We’ve all heard about micro managers and a few of us have been unfortunate to experience them. They edit your work in fine detail without giving feedback, they issue step by step instructions on how to implement projects with no flexibility, and they immediately solutionise without waiting for ideas from others.
In the short term it’s tedious. In the long term it stifles development and reduces confidence in the person being managed. For the manager it reduces efficiency and creativity.
We know that micro managing is negative in the work place, but do we do it in our personal life? I have to admit, I can be a bit controlling. Whilst I’ve learnt to temper that in my professional life I realised I wasn’t applying the same ethos to my personal life.
Here are a few things I looked at to start delegating more effectively and reducing my work volume, so I could add more value.
Use technology to automate administrative tasks – I delegate repeating administrative tasks to technology. Things like setting up automatic transfers for regular financial payments and minimum debt repayments, and using the automatic repeating functions on calendars and organisation apps. You still need to ‘manage’ these areas and maintain overall control, but you don’t need to perform each individual task.
Use technology to set timers and implement sensors. I set a timer for the heater to be on when I get home from work, and put up an automatic sensor light at the front door. At first I was worried about the odd nights when I come back late and the heater would be on earlier than needed, but the benefit of walking into a warm home outweighs it.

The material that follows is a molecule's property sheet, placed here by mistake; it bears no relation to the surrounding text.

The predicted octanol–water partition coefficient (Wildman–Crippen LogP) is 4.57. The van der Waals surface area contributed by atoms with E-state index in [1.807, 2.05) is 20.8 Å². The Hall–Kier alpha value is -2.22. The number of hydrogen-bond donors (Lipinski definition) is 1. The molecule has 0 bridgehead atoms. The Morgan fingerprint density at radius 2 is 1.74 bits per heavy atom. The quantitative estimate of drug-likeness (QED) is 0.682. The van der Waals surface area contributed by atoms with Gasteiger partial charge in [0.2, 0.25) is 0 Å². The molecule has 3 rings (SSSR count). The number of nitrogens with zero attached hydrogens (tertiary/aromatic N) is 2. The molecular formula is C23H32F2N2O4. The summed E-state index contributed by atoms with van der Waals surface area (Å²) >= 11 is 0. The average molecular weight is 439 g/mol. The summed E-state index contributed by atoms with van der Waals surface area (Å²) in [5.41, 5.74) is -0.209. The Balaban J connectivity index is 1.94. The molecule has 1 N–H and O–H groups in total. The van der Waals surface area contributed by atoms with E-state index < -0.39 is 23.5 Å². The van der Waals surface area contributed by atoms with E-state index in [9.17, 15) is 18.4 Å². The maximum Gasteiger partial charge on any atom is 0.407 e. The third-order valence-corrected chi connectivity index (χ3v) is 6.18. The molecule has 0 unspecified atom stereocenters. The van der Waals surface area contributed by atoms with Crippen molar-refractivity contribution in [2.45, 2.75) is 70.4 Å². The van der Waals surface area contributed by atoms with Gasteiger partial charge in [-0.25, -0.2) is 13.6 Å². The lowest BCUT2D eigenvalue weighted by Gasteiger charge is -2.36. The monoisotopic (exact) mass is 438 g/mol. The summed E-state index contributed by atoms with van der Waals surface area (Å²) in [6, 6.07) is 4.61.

Outsource the tasks you don’t like – Consider paying someone else to do the tasks you especially dislike, or take up a disproportionate amount of your time. For example, you could get a monthly cleaning service to clean your bathroom, pay for an ironing service or get your groceries delivered. When I was in my more intense year of personal finance, I would never have paid someone to do something I could do myself, but these days I’m looking for more of a balance.
I really hate grocery shopping but was always reluctant to use click and collect or delivery services, as I was worried that they would get something wrong or not check the quality of items as closely as I would. I let go of this concern, and exchanged the occasional error in return for a couple of hours each weekend.
Ask people in your household to do specific tasks – If you feel like you do the majority of chores around the house, try delegating tasks to other household members – including kids! Treat the delegation the same way your expect tasks to be delegated at work – ask for a specific task to be done (not just ‘help out more’), give them any instructions and let them take full responsibility. Let go of the fact that that they might not do it the ‘right’ way, or the way that you would do it and share the workload.
This applies not only to physical tasks, but also to life admin tasks. I split these with my partner – we separate responsibility for tasks like paying for the internet, utility bills and mortgage and renewing insurance. This way, we only have to set reminders and worry about half of the tasks.
Don’t try to manage tasks that are outside of your responsibility – Finally, don’t try and control things that are not within your role. If you haven’t committed to something or it’s not within your remit, don’t spend time critising how it’s done or lamenting that it needs more effort. Just accept whatever outcomes eventuate and be thankful to whoever is actually undertaking the task.
Have you delegated any tasks that you used to try and micro-manage? What benefits have you gained?